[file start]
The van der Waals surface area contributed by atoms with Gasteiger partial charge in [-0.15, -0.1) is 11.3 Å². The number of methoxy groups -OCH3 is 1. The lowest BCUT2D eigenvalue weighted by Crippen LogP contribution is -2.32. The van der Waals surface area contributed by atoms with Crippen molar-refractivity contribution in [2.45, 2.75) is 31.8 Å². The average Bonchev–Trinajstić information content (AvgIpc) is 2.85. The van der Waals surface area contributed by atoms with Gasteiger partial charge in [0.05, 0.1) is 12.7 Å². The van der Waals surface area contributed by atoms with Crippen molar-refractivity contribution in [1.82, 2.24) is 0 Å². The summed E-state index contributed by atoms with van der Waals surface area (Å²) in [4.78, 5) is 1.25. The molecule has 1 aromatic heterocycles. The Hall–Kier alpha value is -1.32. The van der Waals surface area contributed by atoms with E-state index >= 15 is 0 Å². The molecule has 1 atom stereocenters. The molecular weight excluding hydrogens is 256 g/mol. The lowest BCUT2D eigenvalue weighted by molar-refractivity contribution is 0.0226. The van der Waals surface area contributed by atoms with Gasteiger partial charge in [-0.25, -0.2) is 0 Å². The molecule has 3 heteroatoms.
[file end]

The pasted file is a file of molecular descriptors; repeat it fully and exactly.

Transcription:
The van der Waals surface area contributed by atoms with Gasteiger partial charge in [-0.15, -0.1) is 11.3 Å². The number of methoxy groups -OCH3 is 1. The lowest BCUT2D eigenvalue weighted by Crippen LogP contribution is -2.32. The van der Waals surface area contributed by atoms with Crippen molar-refractivity contribution in [2.45, 2.75) is 31.8 Å². The average Bonchev–Trinajstić information content (AvgIpc) is 2.85. The van der Waals surface area contributed by atoms with Gasteiger partial charge in [0.05, 0.1) is 12.7 Å². The van der Waals surface area contributed by atoms with Crippen molar-refractivity contribution in [1.82, 2.24) is 0 Å². The summed E-state index contributed by atoms with van der Waals surface area (Å²) in [4.78, 5) is 1.25. The molecule has 1 aromatic heterocycles. The Hall–Kier alpha value is -1.32. The van der Waals surface area contributed by atoms with E-state index >= 15 is 0 Å². The molecule has 1 atom stereocenters. The molecular weight excluding hydrogens is 256 g/mol. The lowest BCUT2D eigenvalue weighted by molar-refractivity contribution is 0.0226. The van der Waals surface area contributed by atoms with Gasteiger partial charge in [-0.25, -0.2) is 0 Å². The molecule has 3 heteroatoms.